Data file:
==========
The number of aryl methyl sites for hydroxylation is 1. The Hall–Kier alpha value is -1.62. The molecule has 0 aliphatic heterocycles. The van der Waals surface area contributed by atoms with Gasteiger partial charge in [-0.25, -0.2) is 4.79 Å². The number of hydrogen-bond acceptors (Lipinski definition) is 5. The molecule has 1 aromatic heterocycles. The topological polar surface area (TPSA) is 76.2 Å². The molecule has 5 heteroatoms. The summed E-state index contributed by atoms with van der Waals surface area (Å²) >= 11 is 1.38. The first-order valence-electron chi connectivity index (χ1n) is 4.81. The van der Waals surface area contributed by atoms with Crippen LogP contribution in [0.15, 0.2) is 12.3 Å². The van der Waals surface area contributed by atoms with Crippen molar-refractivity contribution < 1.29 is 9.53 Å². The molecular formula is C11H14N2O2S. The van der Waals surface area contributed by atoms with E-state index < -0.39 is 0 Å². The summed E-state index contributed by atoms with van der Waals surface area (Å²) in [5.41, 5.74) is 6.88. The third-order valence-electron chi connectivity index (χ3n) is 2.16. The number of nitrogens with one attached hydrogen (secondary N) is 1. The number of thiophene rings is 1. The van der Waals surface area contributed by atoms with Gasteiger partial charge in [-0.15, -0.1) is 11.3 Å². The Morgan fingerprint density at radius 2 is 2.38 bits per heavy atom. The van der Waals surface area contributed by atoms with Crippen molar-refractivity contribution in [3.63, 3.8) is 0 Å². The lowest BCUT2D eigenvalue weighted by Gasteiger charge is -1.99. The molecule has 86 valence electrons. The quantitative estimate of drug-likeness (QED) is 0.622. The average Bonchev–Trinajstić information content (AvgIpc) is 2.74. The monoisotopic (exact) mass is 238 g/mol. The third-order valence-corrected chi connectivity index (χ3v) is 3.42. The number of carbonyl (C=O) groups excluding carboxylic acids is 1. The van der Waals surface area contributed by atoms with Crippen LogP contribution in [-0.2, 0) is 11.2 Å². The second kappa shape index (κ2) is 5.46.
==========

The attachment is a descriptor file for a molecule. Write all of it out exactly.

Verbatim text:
The number of aryl methyl sites for hydroxylation is 1. The Hall–Kier alpha value is -1.62. The molecule has 0 aliphatic heterocycles. The van der Waals surface area contributed by atoms with Gasteiger partial charge in [-0.25, -0.2) is 4.79 Å². The number of hydrogen-bond acceptors (Lipinski definition) is 5. The molecule has 1 aromatic heterocycles. The topological polar surface area (TPSA) is 76.2 Å². The molecule has 5 heteroatoms. The summed E-state index contributed by atoms with van der Waals surface area (Å²) >= 11 is 1.38. The first-order valence-electron chi connectivity index (χ1n) is 4.81. The van der Waals surface area contributed by atoms with Crippen LogP contribution in [0.15, 0.2) is 12.3 Å². The van der Waals surface area contributed by atoms with Crippen molar-refractivity contribution < 1.29 is 9.53 Å². The molecular formula is C11H14N2O2S. The van der Waals surface area contributed by atoms with E-state index < -0.39 is 0 Å². The summed E-state index contributed by atoms with van der Waals surface area (Å²) in [5.41, 5.74) is 6.88. The third-order valence-electron chi connectivity index (χ3n) is 2.16. The number of nitrogens with one attached hydrogen (secondary N) is 1. The number of thiophene rings is 1. The van der Waals surface area contributed by atoms with Gasteiger partial charge in [-0.15, -0.1) is 11.3 Å². The Morgan fingerprint density at radius 2 is 2.38 bits per heavy atom. The van der Waals surface area contributed by atoms with Crippen molar-refractivity contribution in [3.63, 3.8) is 0 Å². The lowest BCUT2D eigenvalue weighted by Gasteiger charge is -1.99. The molecule has 86 valence electrons. The quantitative estimate of drug-likeness (QED) is 0.622. The average Bonchev–Trinajstić information content (AvgIpc) is 2.74. The monoisotopic (exact) mass is 238 g/mol. The third-order valence-corrected chi connectivity index (χ3v) is 3.42. The number of carbonyl (C=O) groups excluding carboxylic acids is 1. The van der Waals surface area contributed by atoms with Crippen LogP contribution in [-0.2, 0) is 11.2 Å². The second kappa shape index (κ2) is 5.46.